Belfast Telegraph

Gulf Air denies cancelling order for 10 A220 planes

By Ryan McAleer

The chief executive of Gulf Air has denied that an order for 10 A220 aircraft has been cancelled.

Kresimir Kucko made the comments at the Farnborough Airshow this week, where the rebranded C Series jet was placed on show by its new majority owner Airbus.

The European aerospace giant took a 50.01% stake in the Bombardier C Series on July 1, renaming the plane the A220.

The Canadian company, which employs around 4,000 people in Belfast, still owns 34%. The wings for the jet will continue to be made here, with around 1,000 people directly linked to the project. Airbus has confirmed 120 orders for A220-300s since taking its stake. US airline JetBlue is buying 60, while a new American carrier has also placed an order for 60.

It brings to 522 the number of jets ordered since 2009, with 38 delivered to date.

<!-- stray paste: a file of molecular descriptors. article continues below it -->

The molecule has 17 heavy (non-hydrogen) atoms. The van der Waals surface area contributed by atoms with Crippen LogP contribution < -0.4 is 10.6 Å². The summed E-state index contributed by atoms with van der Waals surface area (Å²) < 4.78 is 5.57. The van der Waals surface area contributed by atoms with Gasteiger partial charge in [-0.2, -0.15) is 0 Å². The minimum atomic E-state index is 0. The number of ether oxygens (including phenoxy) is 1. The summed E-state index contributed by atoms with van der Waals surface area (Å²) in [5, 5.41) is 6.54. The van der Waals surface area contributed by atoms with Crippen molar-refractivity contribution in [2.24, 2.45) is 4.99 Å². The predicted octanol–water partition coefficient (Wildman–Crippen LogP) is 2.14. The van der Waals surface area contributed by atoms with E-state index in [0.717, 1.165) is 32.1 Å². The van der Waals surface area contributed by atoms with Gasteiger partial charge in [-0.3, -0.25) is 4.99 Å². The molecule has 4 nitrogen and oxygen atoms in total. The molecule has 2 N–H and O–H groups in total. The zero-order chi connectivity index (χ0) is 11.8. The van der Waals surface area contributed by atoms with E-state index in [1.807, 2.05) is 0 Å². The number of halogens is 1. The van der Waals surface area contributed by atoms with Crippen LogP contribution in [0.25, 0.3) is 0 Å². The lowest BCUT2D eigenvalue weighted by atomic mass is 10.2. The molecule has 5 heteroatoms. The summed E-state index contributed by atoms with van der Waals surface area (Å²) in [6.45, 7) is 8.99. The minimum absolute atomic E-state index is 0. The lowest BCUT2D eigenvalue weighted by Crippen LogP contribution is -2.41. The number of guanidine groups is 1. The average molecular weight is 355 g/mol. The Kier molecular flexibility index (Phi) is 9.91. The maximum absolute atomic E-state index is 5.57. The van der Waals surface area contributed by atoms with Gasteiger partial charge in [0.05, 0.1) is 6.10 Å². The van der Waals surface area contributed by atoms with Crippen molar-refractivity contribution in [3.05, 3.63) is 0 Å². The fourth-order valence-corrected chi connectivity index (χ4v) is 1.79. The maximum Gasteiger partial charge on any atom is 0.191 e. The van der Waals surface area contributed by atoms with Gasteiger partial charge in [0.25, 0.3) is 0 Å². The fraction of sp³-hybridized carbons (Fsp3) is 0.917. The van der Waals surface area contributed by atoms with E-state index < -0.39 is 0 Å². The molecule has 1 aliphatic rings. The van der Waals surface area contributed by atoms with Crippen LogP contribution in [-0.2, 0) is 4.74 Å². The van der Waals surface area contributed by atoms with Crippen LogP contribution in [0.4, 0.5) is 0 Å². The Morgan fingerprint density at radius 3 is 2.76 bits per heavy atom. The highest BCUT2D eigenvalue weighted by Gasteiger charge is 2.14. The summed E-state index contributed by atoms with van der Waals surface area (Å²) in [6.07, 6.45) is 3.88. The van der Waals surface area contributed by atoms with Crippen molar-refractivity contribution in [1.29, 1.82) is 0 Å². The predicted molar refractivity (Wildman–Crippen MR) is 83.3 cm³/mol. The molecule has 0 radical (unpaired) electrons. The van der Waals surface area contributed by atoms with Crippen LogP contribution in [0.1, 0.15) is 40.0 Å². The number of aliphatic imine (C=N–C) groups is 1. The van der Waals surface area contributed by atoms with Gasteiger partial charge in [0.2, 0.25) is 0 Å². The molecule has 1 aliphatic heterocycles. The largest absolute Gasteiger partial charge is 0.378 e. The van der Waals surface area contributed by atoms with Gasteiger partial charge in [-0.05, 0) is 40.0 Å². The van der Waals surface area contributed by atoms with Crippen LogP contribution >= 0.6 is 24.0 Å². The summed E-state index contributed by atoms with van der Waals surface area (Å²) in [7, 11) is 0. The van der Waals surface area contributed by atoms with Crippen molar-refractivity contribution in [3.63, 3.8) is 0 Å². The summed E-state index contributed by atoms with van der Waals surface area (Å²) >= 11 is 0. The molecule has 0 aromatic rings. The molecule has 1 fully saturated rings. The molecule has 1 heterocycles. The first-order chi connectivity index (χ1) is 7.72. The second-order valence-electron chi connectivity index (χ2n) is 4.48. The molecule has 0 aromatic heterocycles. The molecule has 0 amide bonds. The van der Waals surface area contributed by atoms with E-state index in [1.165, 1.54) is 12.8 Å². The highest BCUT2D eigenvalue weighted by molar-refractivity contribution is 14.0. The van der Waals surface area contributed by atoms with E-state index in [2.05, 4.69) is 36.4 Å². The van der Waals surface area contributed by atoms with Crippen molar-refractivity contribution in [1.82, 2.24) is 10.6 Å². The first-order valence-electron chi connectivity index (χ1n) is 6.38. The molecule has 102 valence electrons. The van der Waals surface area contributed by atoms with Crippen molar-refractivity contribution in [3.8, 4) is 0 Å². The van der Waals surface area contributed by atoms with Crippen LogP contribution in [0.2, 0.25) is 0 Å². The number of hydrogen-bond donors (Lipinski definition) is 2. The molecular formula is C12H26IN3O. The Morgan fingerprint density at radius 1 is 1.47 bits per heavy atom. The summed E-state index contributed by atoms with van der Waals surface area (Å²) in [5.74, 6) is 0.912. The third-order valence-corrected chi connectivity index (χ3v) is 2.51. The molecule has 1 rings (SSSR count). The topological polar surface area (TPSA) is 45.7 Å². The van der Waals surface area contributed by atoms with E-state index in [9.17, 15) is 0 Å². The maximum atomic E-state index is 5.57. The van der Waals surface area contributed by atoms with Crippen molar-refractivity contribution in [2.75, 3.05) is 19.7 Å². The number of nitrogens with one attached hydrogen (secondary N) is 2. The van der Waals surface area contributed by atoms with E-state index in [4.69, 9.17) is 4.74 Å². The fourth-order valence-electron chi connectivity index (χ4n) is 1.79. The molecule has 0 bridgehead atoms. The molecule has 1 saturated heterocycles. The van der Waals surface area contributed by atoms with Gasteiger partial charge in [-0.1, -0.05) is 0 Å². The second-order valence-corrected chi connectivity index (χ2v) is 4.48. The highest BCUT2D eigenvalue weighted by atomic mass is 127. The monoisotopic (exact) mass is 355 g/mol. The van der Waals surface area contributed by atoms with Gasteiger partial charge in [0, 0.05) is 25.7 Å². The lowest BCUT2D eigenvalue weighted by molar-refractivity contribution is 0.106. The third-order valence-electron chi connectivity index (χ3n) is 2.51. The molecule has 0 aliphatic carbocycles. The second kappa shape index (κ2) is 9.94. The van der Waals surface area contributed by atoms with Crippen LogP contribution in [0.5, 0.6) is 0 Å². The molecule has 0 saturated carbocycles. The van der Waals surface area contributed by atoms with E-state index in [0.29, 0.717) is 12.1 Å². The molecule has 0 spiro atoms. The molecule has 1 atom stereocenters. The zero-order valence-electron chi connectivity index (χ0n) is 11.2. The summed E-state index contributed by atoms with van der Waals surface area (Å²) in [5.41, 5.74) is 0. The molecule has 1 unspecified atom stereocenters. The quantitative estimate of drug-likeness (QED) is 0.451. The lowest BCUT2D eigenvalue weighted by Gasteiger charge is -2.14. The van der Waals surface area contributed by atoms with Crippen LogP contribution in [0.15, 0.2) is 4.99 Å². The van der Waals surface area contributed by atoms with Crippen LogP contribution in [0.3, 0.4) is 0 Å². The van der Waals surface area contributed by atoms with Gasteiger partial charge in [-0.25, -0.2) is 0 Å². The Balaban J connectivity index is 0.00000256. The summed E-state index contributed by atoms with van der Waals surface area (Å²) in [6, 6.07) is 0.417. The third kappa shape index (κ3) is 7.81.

Prior to this week's international air show in Hampshire, various reports suggested that the Bahrain airline was pulling out of its 2012 commitment for 10 of the smaller A220-100 jets (previously CS100).

Quotes attributed to Mr Kucko had suggested that the airline was no longer proceeding with the order.

But speaking to online aviation outlet Flight Global at Farnborough, the chief executive appeared to roll back, stating the order was still "in place" and "certainly not cancelled".

However, he said that the order is subject to "certain agreements" being reached with the manufacturer, adding that it remains a "sensitive issue".

The comments have fuelled speculation that the carrier may be seeking to negotiate better terms with Airbus. It follows an assessment last week by credit rater Moody's that JetBlue enjoyed a significant discount on its order for A220-300s. Both Airbus and the airline have declined to comment.

Economist John Simpson said such reports were "not helpful" in terms of building confidence in the attractiveness of the A220 in world markets.

"This is also a further piece of commercial pressure on suppliers, such as Bombardier, to reduce costs," he said.

Belfast Telegraph

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